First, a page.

Sunday 22 October 2017

Lay bets on Vegas gambling story

Paul Whitington

lay the favourite

(15A, general release, 94 minutes)

Director: Stephen Frears Stars: Bruce Willis, Rebecca Hall, Vine Vaughan, John Carroll Lynch, Catherine Zeta-Jones

HHIII

Lay the Favourite is one of those salty, wiseass gambling films that should be hilarious and moving but somehow isn't.

Its problem, perhaps, is that it's based on a bestselling memoir by Beth Raymer, and is thus constrained by having to adhere too closely to reality.

Rebecca Hall, in any case, is Beth, who is here presented as a bright but flaky young lady who arrives in Las Vegas at a loose end and makes the acquaintance of a professional gambler called Dink Heimowitz (Bruce Willis).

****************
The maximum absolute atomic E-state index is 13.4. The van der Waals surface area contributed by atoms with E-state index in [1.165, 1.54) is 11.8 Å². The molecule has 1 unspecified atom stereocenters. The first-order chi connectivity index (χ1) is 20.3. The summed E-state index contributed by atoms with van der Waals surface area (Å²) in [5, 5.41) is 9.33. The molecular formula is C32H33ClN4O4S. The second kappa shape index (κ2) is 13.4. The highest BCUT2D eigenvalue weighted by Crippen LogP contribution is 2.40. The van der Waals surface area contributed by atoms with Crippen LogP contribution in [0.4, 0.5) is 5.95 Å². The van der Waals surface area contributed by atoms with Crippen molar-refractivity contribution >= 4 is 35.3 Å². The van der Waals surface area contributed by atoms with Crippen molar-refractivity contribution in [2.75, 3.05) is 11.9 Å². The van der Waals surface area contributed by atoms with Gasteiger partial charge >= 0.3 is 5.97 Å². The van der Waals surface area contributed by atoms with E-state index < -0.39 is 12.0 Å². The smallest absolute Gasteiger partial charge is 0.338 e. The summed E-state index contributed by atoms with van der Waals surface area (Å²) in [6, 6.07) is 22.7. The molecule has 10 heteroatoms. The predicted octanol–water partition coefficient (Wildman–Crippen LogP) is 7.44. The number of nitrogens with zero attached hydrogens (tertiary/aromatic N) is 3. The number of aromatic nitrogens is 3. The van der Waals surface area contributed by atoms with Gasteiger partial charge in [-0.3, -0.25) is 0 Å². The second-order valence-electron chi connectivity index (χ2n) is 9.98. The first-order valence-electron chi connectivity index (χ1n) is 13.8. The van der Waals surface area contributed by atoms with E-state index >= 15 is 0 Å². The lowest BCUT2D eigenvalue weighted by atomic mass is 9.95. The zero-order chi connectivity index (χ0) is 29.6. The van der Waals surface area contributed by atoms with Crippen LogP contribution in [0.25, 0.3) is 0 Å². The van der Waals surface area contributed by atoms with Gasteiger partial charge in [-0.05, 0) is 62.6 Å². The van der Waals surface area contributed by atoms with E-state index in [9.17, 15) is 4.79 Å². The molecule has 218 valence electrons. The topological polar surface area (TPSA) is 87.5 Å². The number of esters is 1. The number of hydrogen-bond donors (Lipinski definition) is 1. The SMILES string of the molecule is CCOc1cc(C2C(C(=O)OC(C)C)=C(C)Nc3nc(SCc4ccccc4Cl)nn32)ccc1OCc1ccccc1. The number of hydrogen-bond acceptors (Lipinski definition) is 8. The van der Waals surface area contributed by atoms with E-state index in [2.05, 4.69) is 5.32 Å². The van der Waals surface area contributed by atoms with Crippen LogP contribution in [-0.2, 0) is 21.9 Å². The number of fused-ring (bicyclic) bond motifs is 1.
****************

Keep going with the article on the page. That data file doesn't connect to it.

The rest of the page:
Dink studies upcoming sporting events, and makes hefty bets from his high-tech office with the help of advisors.

Beth has a rare flair for numbers, so Dink hires her as his assistant. She is thrilled about this, as she feels drawn to the risk and low glamour of gambling. But things get complicated when she also falls in love with Dink, to the extreme displeasure of his botoxed and volatile wife, Tulip (Catherine Zeta-Jones).

Lay the Favourite has a good cast and a great director, but somehow never manages to spark to life. This is partly due to bad writing, but also to a storyline that has peaks and troughs but no real resolution or climax. The talented Hall's performance is shrill and irritating, and only Willis emerges with any credibility.

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